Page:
& the Web"> The one thing we really missed was Avantgo, an application that downloads news and other data to Pocket PC and Palm PDAs. Theres no Linux version yet and we couldnt find a viable substitute. Linux PDAs desperately need some kind of Avantgo-like application to advance on. Palms and Pocket PCs share of the market. Sharp should really just build its own newsgathering app for its Linux PDAs. We were pleased with the Zaurus speed. The SL-C760 opened applications and handled the usual array of PDA chores quickly (about on par with our iPAQ).The NetFront browser included with the C760 is one of the best PDA browsers weve come across. With a wireless Internet connection and the Zaurus in landscape mode, it blows every other browser out of the water. We zoomed out the view to 200%, which let us see an entire 800 pixel Web site on the 640-pixel-wide screen. Even at that resolution, sites were easy to read (including ExtremeTech.com). We were able to navigate through articles using the stylus or arrow buttons. Itll be tough to go back to Pocket IE.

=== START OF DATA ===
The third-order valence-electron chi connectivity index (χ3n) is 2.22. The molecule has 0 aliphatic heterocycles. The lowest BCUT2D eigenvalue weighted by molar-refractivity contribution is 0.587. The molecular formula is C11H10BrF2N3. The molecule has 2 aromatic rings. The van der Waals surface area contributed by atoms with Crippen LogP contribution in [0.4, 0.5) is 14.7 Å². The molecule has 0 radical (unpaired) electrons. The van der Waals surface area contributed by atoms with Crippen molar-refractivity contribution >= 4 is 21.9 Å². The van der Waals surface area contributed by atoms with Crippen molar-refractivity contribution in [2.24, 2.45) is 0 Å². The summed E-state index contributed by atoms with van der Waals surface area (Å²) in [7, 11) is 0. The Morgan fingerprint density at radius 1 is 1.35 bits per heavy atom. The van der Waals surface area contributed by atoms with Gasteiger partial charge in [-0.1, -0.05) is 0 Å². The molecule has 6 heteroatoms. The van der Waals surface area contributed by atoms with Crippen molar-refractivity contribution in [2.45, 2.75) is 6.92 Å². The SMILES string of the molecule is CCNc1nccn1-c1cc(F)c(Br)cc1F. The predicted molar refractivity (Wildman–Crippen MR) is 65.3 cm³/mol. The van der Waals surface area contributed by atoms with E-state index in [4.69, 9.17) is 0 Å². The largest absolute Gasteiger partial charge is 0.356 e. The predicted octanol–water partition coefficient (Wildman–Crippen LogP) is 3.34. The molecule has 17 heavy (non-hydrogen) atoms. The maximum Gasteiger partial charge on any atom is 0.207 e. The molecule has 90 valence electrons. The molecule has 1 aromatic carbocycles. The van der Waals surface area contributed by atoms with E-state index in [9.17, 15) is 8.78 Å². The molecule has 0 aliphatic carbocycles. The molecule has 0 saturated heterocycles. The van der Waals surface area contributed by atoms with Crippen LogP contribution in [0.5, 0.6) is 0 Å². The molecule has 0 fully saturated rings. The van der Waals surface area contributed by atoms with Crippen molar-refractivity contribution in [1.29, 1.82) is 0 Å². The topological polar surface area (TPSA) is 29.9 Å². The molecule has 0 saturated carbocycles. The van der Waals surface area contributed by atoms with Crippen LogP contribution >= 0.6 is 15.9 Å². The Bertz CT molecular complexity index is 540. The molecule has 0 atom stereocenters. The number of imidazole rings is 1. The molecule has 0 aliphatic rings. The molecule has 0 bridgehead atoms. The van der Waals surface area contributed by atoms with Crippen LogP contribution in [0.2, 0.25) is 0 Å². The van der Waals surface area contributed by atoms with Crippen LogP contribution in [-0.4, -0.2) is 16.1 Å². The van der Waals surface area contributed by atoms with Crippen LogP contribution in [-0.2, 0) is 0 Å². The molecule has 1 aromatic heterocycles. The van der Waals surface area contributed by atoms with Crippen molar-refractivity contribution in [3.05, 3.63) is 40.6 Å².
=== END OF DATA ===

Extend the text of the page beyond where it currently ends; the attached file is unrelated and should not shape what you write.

We had no problems getting the C760 connected to our wireless broadband network. It includes a simple built-in VPN for connecting to corporate networks -- something that most major Linux distributions still havent figured out. We used the Compact Flash-based Ambicom 802.11 card from our iPAQ 2215 and it worked well. All we had to do was put the card in, click Settings, then Network. From there, we added the WEP password to our wireless network and were ready to go.